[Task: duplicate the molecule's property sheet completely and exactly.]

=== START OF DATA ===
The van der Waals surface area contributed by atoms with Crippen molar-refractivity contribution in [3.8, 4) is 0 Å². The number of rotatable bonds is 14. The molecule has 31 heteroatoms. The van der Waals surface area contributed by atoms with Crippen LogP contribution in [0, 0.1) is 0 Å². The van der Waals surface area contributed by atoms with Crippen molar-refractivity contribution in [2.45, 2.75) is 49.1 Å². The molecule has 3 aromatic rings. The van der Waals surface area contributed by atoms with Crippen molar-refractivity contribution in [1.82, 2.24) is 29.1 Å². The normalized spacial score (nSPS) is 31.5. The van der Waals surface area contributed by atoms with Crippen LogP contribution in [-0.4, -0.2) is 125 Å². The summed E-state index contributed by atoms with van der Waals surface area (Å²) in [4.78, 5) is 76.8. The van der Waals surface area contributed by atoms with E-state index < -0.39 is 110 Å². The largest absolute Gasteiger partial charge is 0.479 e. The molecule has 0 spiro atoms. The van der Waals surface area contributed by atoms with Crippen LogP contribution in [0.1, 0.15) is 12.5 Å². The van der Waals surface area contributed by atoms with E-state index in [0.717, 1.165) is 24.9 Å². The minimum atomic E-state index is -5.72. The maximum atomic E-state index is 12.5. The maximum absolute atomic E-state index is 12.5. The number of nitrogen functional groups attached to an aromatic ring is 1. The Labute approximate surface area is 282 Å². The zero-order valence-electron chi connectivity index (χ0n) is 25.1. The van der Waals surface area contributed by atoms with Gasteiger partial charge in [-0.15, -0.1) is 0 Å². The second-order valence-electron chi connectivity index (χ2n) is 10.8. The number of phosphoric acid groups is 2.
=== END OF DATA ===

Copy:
The van der Waals surface area contributed by atoms with Crippen molar-refractivity contribution in [3.8, 4) is 0 Å². The number of rotatable bonds is 14. The molecule has 31 heteroatoms. The van der Waals surface area contributed by atoms with Crippen LogP contribution in [0, 0.1) is 0 Å². The van der Waals surface area contributed by atoms with Crippen molar-refractivity contribution in [2.45, 2.75) is 49.1 Å². The molecule has 3 aromatic rings. The van der Waals surface area contributed by atoms with Crippen molar-refractivity contribution in [1.82, 2.24) is 29.1 Å². The normalized spacial score (nSPS) is 31.5. The van der Waals surface area contributed by atoms with Crippen LogP contribution in [-0.4, -0.2) is 125 Å². The summed E-state index contributed by atoms with van der Waals surface area (Å²) in [4.78, 5) is 76.8. The van der Waals surface area contributed by atoms with E-state index < -0.39 is 110 Å². The largest absolute Gasteiger partial charge is 0.479 e. The molecule has 0 spiro atoms. The van der Waals surface area contributed by atoms with Crippen LogP contribution in [0.1, 0.15) is 12.5 Å². The van der Waals surface area contributed by atoms with E-state index in [0.717, 1.165) is 24.9 Å². The minimum atomic E-state index is -5.72. The maximum atomic E-state index is 12.5. The maximum absolute atomic E-state index is 12.5. The number of nitrogen functional groups attached to an aromatic ring is 1. The Labute approximate surface area is 282 Å². The zero-order valence-electron chi connectivity index (χ0n) is 25.1. The van der Waals surface area contributed by atoms with Gasteiger partial charge in [-0.15, -0.1) is 0 Å². The second-order valence-electron chi connectivity index (χ2n) is 10.8. The number of phosphoric acid groups is 2.